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The Life and Career of Actor Ryan O’Neal: From Love Story to “Empty” Acting

Actor Ryan O’Neal, one of the biggest movie stars of the 1970s, passed away on Friday, December 8, at the age of 82. In the film Love Story, the hit of 1970, he spoke the famous and often parodied words “Love means never having to say you’re sorry”. As with all major film stars, his private life was also in the spotlight, especially his volatile relationship with actress Farrah Fawcett – best known for her wavy hairstyle and the TV series The six million man in Charlie’s Angels. Like fellow movie stars Elizabeth Taylor and Richard Burton, O’Neal and Fawcett broke up several times before getting back together. He even wrote a book about it: Both of Us: My Life With Farrah. O’Neal, a former boxer, had a difficult relationship with several of his children. Daughter Tatum and son Griffin accused him of physical abuse and emotional neglect. He and his other son Redmond were arrested in 2008 for drug possession. In the last decades of his life, O’Neal was more in the news for these types of incidents than for his acting.

Boyish charm

The photogenic, always boyish actor with blond hair and blue eyes never again achieved the popularity he had in the 1970s. The foundation for this is laid by his charismatic performance in the groundbreaking soap opera Peyton Place, in which he stars alongside Mia Farrow. His big breakthrough came in 1970, with the tearjerker Love Story. In it, he plays a wealthy Harvard law student who falls for assertive music student Jennifer (Ali MacGraw), a young working-class woman. Despite opposition from his father, they get married, after which disaster strikes when she turns out to be terminally ill. Francis Lai’s compelling music definitely puts the tear glands to work.

In one of his best films, Paper Moon (Peter Bogdanovich, 1973), he can be seen together with his daughter Tatum. At the age of nine, Tatum won the Oscar for Best Actress for the role of orphan girl Addie, still the youngest winner. In the amusing picaresque film, shot in beautiful black and white, he is a con man who uses Addie to sell Bibles in America during the depression years. He selects his gullible victims by spelling out obituaries. A year earlier, he co-starred with Barbra Streisand What’s Up, Doc? (1972), Bogdanovich’s witty homage to the screwball comedies of the thirties and forties. In 1979 he would meet Streisand The Main Event in which he is an expired boxer who she takes under her wing.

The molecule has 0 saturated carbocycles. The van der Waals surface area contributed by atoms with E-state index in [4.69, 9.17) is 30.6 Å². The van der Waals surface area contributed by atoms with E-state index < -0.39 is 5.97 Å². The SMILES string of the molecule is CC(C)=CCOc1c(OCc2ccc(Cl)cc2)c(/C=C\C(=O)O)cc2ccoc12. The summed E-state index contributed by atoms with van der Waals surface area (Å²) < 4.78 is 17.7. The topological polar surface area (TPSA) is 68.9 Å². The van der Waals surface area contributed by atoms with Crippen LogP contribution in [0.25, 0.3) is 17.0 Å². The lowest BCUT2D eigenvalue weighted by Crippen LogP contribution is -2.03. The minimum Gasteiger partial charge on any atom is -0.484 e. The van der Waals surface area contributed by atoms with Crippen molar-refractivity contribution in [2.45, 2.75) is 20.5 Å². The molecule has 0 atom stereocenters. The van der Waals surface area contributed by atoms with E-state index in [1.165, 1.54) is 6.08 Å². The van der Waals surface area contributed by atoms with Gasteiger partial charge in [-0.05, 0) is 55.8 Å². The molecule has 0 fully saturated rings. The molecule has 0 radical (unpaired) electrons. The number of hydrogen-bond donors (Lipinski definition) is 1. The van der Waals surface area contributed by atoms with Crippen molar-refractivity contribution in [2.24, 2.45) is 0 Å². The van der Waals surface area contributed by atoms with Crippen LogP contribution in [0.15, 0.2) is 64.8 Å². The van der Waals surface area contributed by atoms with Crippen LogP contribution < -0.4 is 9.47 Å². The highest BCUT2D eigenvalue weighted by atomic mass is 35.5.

Actor Ryan O’Neal in 1984 Photo by MYCHELE DANIAU / AFP

‘Empty’ acting

In recent years, O’Neal’s acting in Stanley Kubrick’s fairytale-like costume film Barry Lyndon (1975) is more appreciated. His ’empty’ acting is functional and crucial to the role he plays. Kubrick’s William Makepeace Thackeray film adaptation is about the rise and fall of the opportunistic Edmond Barry, an Irish guy who wants to rise quickly in noble circles and marries Lady Lyndon purely for her money. It is up to the viewer to determine whether Barry is sympathetic or a villain, which is due to O’Neal’s open, according to some not very expressive playing, but his non-expressiveness may also be due to the many takes that Kubrick had him play: “At the end of the long shooting period you could carry me away,” he said later.

In the late 1970s, O’Neal again uses his minimal acting very effectively in the underrated, stylish bank robber film The Driver (Walter Hill, 1978), who had a great influence on five years ago Baby Driver (Edgar Wright, 2017). O’Neal plays ‘the Driver’ whose existential loneliness is hidden behind a cool armor of professionalism. It is a role that consciously goes against his ‘soft’ image as a heartthrob, and is therefore all the more compelling.

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2023-12-09 12:04:07
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